Interviewer: Is there anything that a client can do to make the expungement go more smoothly?
Lauren Scardella: Giving us accurate, or at least moderately accurate, information is extremely helpful. If you keep good records yourself, you should be able to tell us exactly the information we need and that makes finding it with the court extremely easy in most cases. Even if you only know the approximate year or what you were arrested for but not what you were ultimately convicted of, if you know what town it happened it, that makes it much easier. There have been times when people weren’t really sure where it was that they were charged. They thought it was maybe this town or maybe that town and they couldn’t remember the exact dates. We had to go and ask three different courts “Were they here?” Sometimes we got a court staff that was nice enough to look it up for us and tell us “Actually it was in this place.” So they’ll give us the idea. That makes it a lot harder if we’re chasing our tails trying to figure out where a person was convicted of something. Ideally, the person knows where and approximately when they were convicted. That just makes the process a lot easier for us.
There are Certain Jobs or Educational Institutions Where an Individual Has to Disclose Expunged Convictions
Interviewer: Are there any times someone might have to disclose an expunged offense?
Lauren Scardella: If one is applying to certain types of schools, for example law schools; you have to disclose your expunged convictions. That also goes for being licensed to practice law. You have to disclose to them if you are applying to become a police officer. Although an expungement is technically a complete deletion of the file, the State Police technically still have access to it. If you apply at the State Police, they’re going to look and find out. There are certain times that you’ll have to disclose your expunged record.
The Application Forms in Such Institutions or Organizations are Pretty Clear Regarding the Information Required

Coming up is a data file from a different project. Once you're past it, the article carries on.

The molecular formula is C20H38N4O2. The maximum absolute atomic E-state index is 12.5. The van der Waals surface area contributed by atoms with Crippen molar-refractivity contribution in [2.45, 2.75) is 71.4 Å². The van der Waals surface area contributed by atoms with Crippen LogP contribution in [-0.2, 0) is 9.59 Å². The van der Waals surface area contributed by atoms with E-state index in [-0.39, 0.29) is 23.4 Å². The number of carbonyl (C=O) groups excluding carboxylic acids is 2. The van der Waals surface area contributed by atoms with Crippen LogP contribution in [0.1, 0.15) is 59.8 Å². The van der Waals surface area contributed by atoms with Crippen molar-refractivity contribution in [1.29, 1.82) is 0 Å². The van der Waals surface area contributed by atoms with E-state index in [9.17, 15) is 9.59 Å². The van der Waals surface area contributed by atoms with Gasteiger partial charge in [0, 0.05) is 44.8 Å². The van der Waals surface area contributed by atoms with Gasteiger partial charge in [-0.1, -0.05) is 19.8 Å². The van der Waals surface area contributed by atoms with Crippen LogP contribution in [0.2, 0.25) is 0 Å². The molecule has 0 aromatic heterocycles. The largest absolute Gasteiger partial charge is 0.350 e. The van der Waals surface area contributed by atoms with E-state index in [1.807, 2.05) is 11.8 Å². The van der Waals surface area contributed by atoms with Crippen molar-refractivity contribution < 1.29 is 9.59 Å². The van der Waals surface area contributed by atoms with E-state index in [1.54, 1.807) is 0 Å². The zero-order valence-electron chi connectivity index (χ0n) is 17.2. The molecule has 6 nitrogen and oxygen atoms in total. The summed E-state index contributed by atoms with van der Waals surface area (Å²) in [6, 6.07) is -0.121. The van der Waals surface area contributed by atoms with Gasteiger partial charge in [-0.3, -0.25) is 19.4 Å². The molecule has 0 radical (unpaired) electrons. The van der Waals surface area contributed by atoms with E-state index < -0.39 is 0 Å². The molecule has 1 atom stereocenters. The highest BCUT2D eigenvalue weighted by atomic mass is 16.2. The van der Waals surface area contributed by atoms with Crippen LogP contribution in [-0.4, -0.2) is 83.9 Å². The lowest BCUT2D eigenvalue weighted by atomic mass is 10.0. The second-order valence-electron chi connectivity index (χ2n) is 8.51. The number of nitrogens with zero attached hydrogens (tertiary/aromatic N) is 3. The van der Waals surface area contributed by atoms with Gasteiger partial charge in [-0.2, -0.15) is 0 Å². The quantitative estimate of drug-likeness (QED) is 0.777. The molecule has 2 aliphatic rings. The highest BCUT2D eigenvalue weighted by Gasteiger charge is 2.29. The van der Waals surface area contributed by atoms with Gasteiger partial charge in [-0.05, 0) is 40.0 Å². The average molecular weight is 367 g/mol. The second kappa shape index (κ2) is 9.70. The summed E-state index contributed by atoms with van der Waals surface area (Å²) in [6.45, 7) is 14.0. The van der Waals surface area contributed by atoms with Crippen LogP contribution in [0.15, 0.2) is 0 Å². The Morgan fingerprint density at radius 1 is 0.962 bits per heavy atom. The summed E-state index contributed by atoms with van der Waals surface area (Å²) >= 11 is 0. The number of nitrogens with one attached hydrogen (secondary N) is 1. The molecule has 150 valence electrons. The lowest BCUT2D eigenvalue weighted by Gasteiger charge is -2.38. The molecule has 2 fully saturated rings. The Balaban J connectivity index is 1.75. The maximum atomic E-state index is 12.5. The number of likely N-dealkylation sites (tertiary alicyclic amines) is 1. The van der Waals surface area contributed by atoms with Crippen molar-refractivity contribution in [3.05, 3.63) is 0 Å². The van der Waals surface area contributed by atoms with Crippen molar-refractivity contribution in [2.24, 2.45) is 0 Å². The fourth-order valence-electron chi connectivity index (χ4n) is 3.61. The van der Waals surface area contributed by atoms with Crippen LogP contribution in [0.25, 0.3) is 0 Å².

Most of the time, the application forms are pretty clear and they’ll say, “Have you ever been convicted of a crime, including expunged offenses?” The vast majority of the time when they want you to disclose expunged things, they’ll say “even if expunged” or they might say “Have you ever been convicted of a crime other than a crime which has been expunged?” If it says the latter, you can still lie to them and tell them no because you’ve got that legal right. There are times that you will have to disclose that. It’s going to be pretty clear but we get calls from our clients and other people who want to know “Do I have to disclose as I’m filling up this application? Can you read you the question?” The answer is always yes, we will be happy to read the question and advise you of how to answer it.
It is Advisable to Consult with an Attorney and Be Honest When Applying for a State or a Federal Job
Interviewer: What about like state or federal jobs?
Lauren Scardella: It depends. If you’re applying to be in the FBI or something, yes, you’ve got to tell them. They are going to polygraph you anyway, so they’re going to know if you’re lying. I had a professor in college who would say that he was in federal law enforcement. Now I think he was probably in the NSA but at the time we all thought he was in the CIA. Anyway, he said “When it comes to applications for federal jobs, you should always be honest.” I don’t know if that’s the best policy without consulting with an attorney first and taking a look at the application itself. I think he was also referring more to things like federal law enforcement applications and they ask you things like “How many times you smoked pot in your life?” They’re going to find out, so be honest because you are more likely to get credit for being honest than to look like somebody who is dishonest even if the answer really isn’t all that bad.